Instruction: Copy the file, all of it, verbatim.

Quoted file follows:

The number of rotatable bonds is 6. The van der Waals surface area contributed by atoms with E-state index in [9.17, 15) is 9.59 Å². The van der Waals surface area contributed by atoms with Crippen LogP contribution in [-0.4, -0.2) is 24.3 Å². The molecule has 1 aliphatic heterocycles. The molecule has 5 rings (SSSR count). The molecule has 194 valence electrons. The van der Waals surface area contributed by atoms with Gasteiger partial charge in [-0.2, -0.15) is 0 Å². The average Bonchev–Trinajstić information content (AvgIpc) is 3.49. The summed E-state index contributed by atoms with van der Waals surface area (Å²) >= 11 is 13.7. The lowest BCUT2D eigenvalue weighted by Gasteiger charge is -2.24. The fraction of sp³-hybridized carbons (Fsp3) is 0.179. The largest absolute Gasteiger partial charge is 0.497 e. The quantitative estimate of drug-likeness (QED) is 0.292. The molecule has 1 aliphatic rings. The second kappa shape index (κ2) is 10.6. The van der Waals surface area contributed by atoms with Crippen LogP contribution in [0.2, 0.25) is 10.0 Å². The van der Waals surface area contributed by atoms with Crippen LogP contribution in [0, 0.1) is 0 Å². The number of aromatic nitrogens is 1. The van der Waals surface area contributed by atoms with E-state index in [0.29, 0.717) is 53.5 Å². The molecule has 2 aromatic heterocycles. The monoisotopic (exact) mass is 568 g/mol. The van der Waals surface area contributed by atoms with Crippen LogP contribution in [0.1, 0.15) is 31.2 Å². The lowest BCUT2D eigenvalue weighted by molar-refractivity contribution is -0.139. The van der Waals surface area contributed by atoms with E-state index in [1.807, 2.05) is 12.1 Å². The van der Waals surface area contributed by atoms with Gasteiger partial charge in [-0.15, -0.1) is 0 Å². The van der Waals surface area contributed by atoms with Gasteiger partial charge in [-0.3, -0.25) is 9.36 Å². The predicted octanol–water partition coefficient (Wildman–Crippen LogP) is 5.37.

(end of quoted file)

The number of rotatable bonds is 6. The van der Waals surface area contributed by atoms with E-state index in [9.17, 15) is 9.59 Å². The van der Waals surface area contributed by atoms with Crippen LogP contribution in [-0.4, -0.2) is 24.3 Å². The molecule has 1 aliphatic heterocycles. The molecule has 5 rings (SSSR count). The molecule has 194 valence electrons. The van der Waals surface area contributed by atoms with Gasteiger partial charge in [-0.2, -0.15) is 0 Å². The average Bonchev–Trinajstić information content (AvgIpc) is 3.49. The summed E-state index contributed by atoms with van der Waals surface area (Å²) >= 11 is 13.7. The lowest BCUT2D eigenvalue weighted by Gasteiger charge is -2.24. The fraction of sp³-hybridized carbons (Fsp3) is 0.179. The largest absolute Gasteiger partial charge is 0.497 e. The quantitative estimate of drug-likeness (QED) is 0.292. The molecule has 1 aliphatic rings. The second kappa shape index (κ2) is 10.6. The van der Waals surface area contributed by atoms with Crippen LogP contribution in [0.2, 0.25) is 10.0 Å². The van der Waals surface area contributed by atoms with Crippen LogP contribution in [0, 0.1) is 0 Å². The number of aromatic nitrogens is 1. The van der Waals surface area contributed by atoms with E-state index in [0.29, 0.717) is 53.5 Å². The molecule has 2 aromatic heterocycles. The monoisotopic (exact) mass is 568 g/mol. The van der Waals surface area contributed by atoms with Crippen LogP contribution in [0.1, 0.15) is 31.2 Å². The lowest BCUT2D eigenvalue weighted by molar-refractivity contribution is -0.139. The van der Waals surface area contributed by atoms with E-state index in [1.807, 2.05) is 12.1 Å². The van der Waals surface area contributed by atoms with Gasteiger partial charge in [-0.15, -0.1) is 0 Å². The van der Waals surface area contributed by atoms with Gasteiger partial charge in [-0.3, -0.25) is 9.36 Å². The predicted octanol–water partition coefficient (Wildman–Crippen LogP) is 5.37.